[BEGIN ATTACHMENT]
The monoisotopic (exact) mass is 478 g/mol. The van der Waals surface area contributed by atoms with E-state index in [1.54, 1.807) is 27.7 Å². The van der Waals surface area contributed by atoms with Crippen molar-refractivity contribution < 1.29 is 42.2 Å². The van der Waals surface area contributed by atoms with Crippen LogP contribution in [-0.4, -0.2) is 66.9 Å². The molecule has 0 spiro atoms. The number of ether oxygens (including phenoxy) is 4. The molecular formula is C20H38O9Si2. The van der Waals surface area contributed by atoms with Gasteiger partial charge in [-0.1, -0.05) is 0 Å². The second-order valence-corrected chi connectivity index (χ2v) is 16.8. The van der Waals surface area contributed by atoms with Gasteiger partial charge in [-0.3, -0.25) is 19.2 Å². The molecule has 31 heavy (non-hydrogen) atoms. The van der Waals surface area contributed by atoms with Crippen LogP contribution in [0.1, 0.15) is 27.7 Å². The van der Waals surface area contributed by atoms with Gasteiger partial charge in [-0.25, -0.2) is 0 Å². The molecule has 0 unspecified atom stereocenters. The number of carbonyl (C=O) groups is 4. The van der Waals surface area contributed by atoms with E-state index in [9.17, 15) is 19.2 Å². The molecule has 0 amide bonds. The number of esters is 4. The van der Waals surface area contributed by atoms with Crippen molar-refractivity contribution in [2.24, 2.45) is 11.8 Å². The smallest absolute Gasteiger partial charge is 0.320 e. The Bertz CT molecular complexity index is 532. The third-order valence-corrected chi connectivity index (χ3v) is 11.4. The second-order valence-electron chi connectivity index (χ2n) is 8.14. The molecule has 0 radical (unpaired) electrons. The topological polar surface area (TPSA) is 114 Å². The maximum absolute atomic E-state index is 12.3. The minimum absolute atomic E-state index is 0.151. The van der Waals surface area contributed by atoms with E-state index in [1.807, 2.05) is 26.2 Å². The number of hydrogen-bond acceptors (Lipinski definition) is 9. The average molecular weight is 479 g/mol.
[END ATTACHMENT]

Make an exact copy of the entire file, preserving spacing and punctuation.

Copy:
The monoisotopic (exact) mass is 478 g/mol. The van der Waals surface area contributed by atoms with E-state index in [1.54, 1.807) is 27.7 Å². The van der Waals surface area contributed by atoms with Crippen molar-refractivity contribution < 1.29 is 42.2 Å². The van der Waals surface area contributed by atoms with Crippen LogP contribution in [-0.4, -0.2) is 66.9 Å². The molecule has 0 spiro atoms. The number of ether oxygens (including phenoxy) is 4. The molecular formula is C20H38O9Si2. The van der Waals surface area contributed by atoms with Gasteiger partial charge in [-0.1, -0.05) is 0 Å². The second-order valence-corrected chi connectivity index (χ2v) is 16.8. The van der Waals surface area contributed by atoms with Gasteiger partial charge in [-0.3, -0.25) is 19.2 Å². The molecule has 31 heavy (non-hydrogen) atoms. The van der Waals surface area contributed by atoms with Crippen LogP contribution in [0.1, 0.15) is 27.7 Å². The van der Waals surface area contributed by atoms with Gasteiger partial charge in [-0.25, -0.2) is 0 Å². The molecule has 0 unspecified atom stereocenters. The number of carbonyl (C=O) groups is 4. The van der Waals surface area contributed by atoms with E-state index in [9.17, 15) is 19.2 Å². The molecule has 0 amide bonds. The number of esters is 4. The van der Waals surface area contributed by atoms with Crippen molar-refractivity contribution in [2.24, 2.45) is 11.8 Å². The smallest absolute Gasteiger partial charge is 0.320 e. The Bertz CT molecular complexity index is 532. The third-order valence-corrected chi connectivity index (χ3v) is 11.4. The second-order valence-electron chi connectivity index (χ2n) is 8.14. The molecule has 0 radical (unpaired) electrons. The topological polar surface area (TPSA) is 114 Å². The maximum absolute atomic E-state index is 12.3. The minimum absolute atomic E-state index is 0.151. The van der Waals surface area contributed by atoms with E-state index in [1.807, 2.05) is 26.2 Å². The number of hydrogen-bond acceptors (Lipinski definition) is 9. The average molecular weight is 479 g/mol.